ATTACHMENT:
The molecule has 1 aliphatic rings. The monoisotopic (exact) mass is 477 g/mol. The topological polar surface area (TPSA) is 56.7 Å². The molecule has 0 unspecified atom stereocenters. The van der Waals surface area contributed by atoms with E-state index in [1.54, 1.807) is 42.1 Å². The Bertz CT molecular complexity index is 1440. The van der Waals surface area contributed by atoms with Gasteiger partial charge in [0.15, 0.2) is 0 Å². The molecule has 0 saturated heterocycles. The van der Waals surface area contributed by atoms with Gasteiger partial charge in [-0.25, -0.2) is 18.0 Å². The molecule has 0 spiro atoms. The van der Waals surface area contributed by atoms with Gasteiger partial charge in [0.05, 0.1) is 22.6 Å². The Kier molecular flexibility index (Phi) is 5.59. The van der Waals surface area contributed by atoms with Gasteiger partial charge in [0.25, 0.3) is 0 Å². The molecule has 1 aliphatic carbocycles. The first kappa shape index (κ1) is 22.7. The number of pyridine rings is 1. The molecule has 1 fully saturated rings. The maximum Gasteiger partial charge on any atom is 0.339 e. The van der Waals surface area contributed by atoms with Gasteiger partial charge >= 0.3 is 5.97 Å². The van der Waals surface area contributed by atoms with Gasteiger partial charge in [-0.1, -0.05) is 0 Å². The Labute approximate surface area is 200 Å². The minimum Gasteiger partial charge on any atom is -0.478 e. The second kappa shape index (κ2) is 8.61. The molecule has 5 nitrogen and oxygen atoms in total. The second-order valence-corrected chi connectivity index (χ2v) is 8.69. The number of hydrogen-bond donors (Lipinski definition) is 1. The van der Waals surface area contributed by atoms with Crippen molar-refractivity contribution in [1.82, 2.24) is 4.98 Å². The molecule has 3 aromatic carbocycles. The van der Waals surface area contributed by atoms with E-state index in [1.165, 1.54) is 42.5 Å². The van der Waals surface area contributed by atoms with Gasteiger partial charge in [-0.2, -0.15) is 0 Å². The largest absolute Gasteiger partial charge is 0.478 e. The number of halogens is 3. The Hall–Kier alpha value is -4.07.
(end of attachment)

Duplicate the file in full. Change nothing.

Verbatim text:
The molecule has 1 aliphatic rings. The monoisotopic (exact) mass is 477 g/mol. The topological polar surface area (TPSA) is 56.7 Å². The molecule has 0 unspecified atom stereocenters. The van der Waals surface area contributed by atoms with E-state index in [1.54, 1.807) is 42.1 Å². The Bertz CT molecular complexity index is 1440. The van der Waals surface area contributed by atoms with Gasteiger partial charge in [0.15, 0.2) is 0 Å². The molecule has 0 saturated heterocycles. The van der Waals surface area contributed by atoms with Gasteiger partial charge in [-0.25, -0.2) is 18.0 Å². The molecule has 0 spiro atoms. The van der Waals surface area contributed by atoms with Gasteiger partial charge in [0.05, 0.1) is 22.6 Å². The Kier molecular flexibility index (Phi) is 5.59. The van der Waals surface area contributed by atoms with Gasteiger partial charge in [0.25, 0.3) is 0 Å². The molecule has 1 aliphatic carbocycles. The first kappa shape index (κ1) is 22.7. The number of pyridine rings is 1. The molecule has 1 fully saturated rings. The maximum Gasteiger partial charge on any atom is 0.339 e. The van der Waals surface area contributed by atoms with Gasteiger partial charge >= 0.3 is 5.97 Å². The van der Waals surface area contributed by atoms with Gasteiger partial charge in [-0.1, -0.05) is 0 Å². The Labute approximate surface area is 200 Å². The minimum Gasteiger partial charge on any atom is -0.478 e. The second kappa shape index (κ2) is 8.61. The molecule has 5 nitrogen and oxygen atoms in total. The second-order valence-corrected chi connectivity index (χ2v) is 8.69. The number of hydrogen-bond donors (Lipinski definition) is 1. The van der Waals surface area contributed by atoms with Crippen molar-refractivity contribution in [1.82, 2.24) is 4.98 Å². The molecule has 3 aromatic carbocycles. The van der Waals surface area contributed by atoms with E-state index in [1.165, 1.54) is 42.5 Å². The van der Waals surface area contributed by atoms with Gasteiger partial charge in [-0.2, -0.15) is 0 Å². The largest absolute Gasteiger partial charge is 0.478 e. The number of halogens is 3. The Hall–Kier alpha value is -4.07.